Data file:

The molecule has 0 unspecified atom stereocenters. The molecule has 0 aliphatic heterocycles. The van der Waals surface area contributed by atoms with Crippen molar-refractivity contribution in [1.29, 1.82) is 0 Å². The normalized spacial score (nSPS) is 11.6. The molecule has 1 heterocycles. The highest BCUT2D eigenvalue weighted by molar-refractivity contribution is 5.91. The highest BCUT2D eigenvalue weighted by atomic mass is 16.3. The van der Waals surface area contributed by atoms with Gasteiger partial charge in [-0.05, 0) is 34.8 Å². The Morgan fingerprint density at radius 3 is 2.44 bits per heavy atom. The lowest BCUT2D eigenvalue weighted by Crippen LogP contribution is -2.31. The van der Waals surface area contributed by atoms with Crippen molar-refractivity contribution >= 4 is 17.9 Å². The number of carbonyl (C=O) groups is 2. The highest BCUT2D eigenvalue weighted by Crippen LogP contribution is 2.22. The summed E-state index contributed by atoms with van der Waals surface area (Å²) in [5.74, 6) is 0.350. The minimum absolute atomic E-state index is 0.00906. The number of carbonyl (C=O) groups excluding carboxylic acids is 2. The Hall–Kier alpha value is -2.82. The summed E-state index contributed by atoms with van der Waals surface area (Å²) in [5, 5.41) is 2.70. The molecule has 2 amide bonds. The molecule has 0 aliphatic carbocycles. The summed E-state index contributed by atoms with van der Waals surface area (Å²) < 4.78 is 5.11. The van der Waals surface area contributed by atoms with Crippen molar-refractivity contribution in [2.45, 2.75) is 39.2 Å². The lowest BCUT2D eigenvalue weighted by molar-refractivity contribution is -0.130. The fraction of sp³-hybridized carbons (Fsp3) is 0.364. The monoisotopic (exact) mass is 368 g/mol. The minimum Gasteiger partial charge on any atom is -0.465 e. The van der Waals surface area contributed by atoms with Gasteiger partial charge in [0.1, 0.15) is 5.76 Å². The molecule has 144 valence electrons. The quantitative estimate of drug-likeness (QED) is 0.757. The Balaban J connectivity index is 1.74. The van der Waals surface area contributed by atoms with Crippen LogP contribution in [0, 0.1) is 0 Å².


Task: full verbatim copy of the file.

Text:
The molecule has 0 unspecified atom stereocenters. The molecule has 0 aliphatic heterocycles. The van der Waals surface area contributed by atoms with Crippen molar-refractivity contribution in [1.29, 1.82) is 0 Å². The normalized spacial score (nSPS) is 11.6. The molecule has 1 heterocycles. The highest BCUT2D eigenvalue weighted by molar-refractivity contribution is 5.91. The highest BCUT2D eigenvalue weighted by atomic mass is 16.3. The van der Waals surface area contributed by atoms with Gasteiger partial charge in [-0.05, 0) is 34.8 Å². The Morgan fingerprint density at radius 3 is 2.44 bits per heavy atom. The lowest BCUT2D eigenvalue weighted by Crippen LogP contribution is -2.31. The van der Waals surface area contributed by atoms with Crippen molar-refractivity contribution >= 4 is 17.9 Å². The number of carbonyl (C=O) groups is 2. The highest BCUT2D eigenvalue weighted by Crippen LogP contribution is 2.22. The summed E-state index contributed by atoms with van der Waals surface area (Å²) in [5.74, 6) is 0.350. The minimum absolute atomic E-state index is 0.00906. The number of carbonyl (C=O) groups excluding carboxylic acids is 2. The Hall–Kier alpha value is -2.82. The summed E-state index contributed by atoms with van der Waals surface area (Å²) in [5, 5.41) is 2.70. The molecule has 2 amide bonds. The molecule has 0 aliphatic carbocycles. The summed E-state index contributed by atoms with van der Waals surface area (Å²) < 4.78 is 5.11. The van der Waals surface area contributed by atoms with Crippen molar-refractivity contribution in [2.45, 2.75) is 39.2 Å². The lowest BCUT2D eigenvalue weighted by molar-refractivity contribution is -0.130. The fraction of sp³-hybridized carbons (Fsp3) is 0.364. The monoisotopic (exact) mass is 368 g/mol. The minimum Gasteiger partial charge on any atom is -0.465 e. The van der Waals surface area contributed by atoms with Gasteiger partial charge in [0.1, 0.15) is 5.76 Å². The molecule has 144 valence electrons. The quantitative estimate of drug-likeness (QED) is 0.757. The Balaban J connectivity index is 1.74. The van der Waals surface area contributed by atoms with Crippen LogP contribution in [0, 0.1) is 0 Å².